Training: Fresh Start volunteers use natural horsemanship methods to gentle, (re)train and (re)socialize our horses. We are looking for volunteer trainers who are familiar with, certified in, or willing to try natural horsemanship methods. Trainers should share our philosophy that every horse is an individual with a destiny, and worthy of our time, patience and respect.
FSHR Board: Fresh Start seeks board members with some or all of the following qualities: knowledgeable about running nonprofit organizations; knowledgeable about horses; good organizers; enthusiastic advocates; understand the unique and practical challenges presented by rescuing horses in Montezuma County, Colorado.
Horse Care: Everything from cleaning hooves to dressing wounds, help with horse care in all its forms would be welcomed. Training is available. Equine professionals such as veterinarians, farriers, and chiropractors willing to donate their services will be especially appreciated, as most of the rescue funds are tied up in hay.
Fund-raising: Fresh Start is a 501(c)(3) tax-exempt organization and needs grant writers and other forms of fund-raising help. People are invited to help with planning events, donating/storing/labeling items for yard sale and silent auction, donating baked goods, manning booths and volunteering at events.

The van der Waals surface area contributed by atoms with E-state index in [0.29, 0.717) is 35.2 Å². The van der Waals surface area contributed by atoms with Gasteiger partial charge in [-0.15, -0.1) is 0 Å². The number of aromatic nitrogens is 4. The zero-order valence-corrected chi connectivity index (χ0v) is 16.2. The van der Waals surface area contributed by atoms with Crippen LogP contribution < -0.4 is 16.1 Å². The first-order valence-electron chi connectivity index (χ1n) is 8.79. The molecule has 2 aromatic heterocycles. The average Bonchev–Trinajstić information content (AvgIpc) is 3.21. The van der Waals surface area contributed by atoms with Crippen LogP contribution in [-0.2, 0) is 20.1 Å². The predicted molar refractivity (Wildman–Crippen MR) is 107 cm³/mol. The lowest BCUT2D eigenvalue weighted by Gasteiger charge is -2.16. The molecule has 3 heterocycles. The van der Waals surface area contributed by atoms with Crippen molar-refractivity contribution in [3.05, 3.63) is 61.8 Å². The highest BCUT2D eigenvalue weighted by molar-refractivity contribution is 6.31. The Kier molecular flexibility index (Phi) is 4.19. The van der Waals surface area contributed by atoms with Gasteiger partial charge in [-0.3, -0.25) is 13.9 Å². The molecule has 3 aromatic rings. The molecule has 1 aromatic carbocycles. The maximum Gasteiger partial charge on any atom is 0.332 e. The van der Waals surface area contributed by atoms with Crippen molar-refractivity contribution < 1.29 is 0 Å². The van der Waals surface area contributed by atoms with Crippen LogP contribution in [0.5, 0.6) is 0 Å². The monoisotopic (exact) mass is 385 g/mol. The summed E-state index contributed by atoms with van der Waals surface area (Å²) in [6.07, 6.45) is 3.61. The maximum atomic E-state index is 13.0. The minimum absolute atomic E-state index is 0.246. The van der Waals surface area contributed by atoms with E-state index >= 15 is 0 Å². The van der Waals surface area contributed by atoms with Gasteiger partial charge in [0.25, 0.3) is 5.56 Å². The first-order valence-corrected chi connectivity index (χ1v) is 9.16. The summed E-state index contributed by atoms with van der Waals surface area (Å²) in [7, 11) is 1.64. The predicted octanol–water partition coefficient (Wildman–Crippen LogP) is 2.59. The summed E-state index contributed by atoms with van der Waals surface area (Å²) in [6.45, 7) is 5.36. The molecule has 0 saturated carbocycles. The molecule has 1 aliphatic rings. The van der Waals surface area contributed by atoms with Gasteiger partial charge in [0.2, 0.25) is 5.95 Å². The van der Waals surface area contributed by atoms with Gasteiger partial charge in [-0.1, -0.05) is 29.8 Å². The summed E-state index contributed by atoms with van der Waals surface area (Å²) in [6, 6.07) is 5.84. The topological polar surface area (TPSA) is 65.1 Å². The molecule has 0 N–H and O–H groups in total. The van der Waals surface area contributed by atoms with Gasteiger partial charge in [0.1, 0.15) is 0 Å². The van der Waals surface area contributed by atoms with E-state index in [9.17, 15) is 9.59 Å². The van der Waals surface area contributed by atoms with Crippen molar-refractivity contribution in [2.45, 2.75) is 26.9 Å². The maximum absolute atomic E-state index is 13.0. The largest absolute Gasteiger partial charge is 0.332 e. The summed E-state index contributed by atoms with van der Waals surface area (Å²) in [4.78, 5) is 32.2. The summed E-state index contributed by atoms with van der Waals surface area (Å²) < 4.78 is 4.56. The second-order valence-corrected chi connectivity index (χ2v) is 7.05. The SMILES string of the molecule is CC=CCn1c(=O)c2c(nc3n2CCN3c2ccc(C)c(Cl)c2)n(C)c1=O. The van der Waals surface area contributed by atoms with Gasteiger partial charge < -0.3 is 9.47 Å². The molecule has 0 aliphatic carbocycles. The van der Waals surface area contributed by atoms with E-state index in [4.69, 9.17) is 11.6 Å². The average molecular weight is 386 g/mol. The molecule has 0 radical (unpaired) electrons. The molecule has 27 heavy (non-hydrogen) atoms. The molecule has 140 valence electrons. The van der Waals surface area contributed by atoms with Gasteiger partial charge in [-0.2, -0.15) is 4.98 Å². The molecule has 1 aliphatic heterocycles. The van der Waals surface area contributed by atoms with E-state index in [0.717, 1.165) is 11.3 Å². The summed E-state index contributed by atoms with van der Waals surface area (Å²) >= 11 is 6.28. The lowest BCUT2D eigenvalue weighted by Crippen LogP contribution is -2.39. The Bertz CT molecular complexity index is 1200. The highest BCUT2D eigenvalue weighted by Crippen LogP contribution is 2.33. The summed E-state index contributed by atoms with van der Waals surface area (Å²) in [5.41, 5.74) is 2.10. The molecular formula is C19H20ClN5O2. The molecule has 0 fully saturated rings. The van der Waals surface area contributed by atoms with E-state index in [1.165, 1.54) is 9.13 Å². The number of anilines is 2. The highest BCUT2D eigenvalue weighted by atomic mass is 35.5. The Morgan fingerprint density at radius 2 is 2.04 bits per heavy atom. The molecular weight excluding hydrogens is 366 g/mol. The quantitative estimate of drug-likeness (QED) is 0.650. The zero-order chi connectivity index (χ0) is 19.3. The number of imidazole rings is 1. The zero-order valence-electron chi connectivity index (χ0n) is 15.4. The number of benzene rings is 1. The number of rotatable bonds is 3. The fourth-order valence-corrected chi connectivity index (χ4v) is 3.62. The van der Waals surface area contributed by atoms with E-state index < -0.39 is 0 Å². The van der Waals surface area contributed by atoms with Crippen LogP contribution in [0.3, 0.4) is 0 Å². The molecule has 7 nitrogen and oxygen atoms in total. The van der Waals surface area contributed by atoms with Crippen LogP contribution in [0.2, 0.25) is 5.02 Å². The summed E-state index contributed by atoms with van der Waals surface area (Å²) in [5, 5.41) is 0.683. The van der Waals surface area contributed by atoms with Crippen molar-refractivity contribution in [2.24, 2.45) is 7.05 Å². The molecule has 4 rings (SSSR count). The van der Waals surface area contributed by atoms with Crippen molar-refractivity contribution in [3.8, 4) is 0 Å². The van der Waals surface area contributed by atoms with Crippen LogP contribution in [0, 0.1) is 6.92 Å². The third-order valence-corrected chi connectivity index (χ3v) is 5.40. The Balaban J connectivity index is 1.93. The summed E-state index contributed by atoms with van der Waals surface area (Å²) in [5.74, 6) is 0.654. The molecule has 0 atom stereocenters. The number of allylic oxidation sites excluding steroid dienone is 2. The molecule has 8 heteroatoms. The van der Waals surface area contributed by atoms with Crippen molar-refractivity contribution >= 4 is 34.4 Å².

Foster homes: Off-site foster homes provide an alternative for horses that need extra room or to be separated from the rest until they can be adopted to a permanent home. The people fostering the horse help by providing food/pasture and day-to-day care/interaction with the fostered horse. They may assume other responsibilities for the horse at their discretion as arranged with Fresh Start.
Facility and Trail Maintenance: Twenty-three horses can inflict a lot of wear-and-tear on a place. There are always pens and troughs that need cleaning. A fence that is secure one day can be damaged the next. Existing shelters and old fences need maintenance and new ones need to be built. Construction debris accumulates and needs to be hauled off. New trails are being cleared in the woods so that volunteers and potential adopters will have more options for training and evaluating horses. Existing trails need maintenance. The list goes on. No skill goes unneeded here!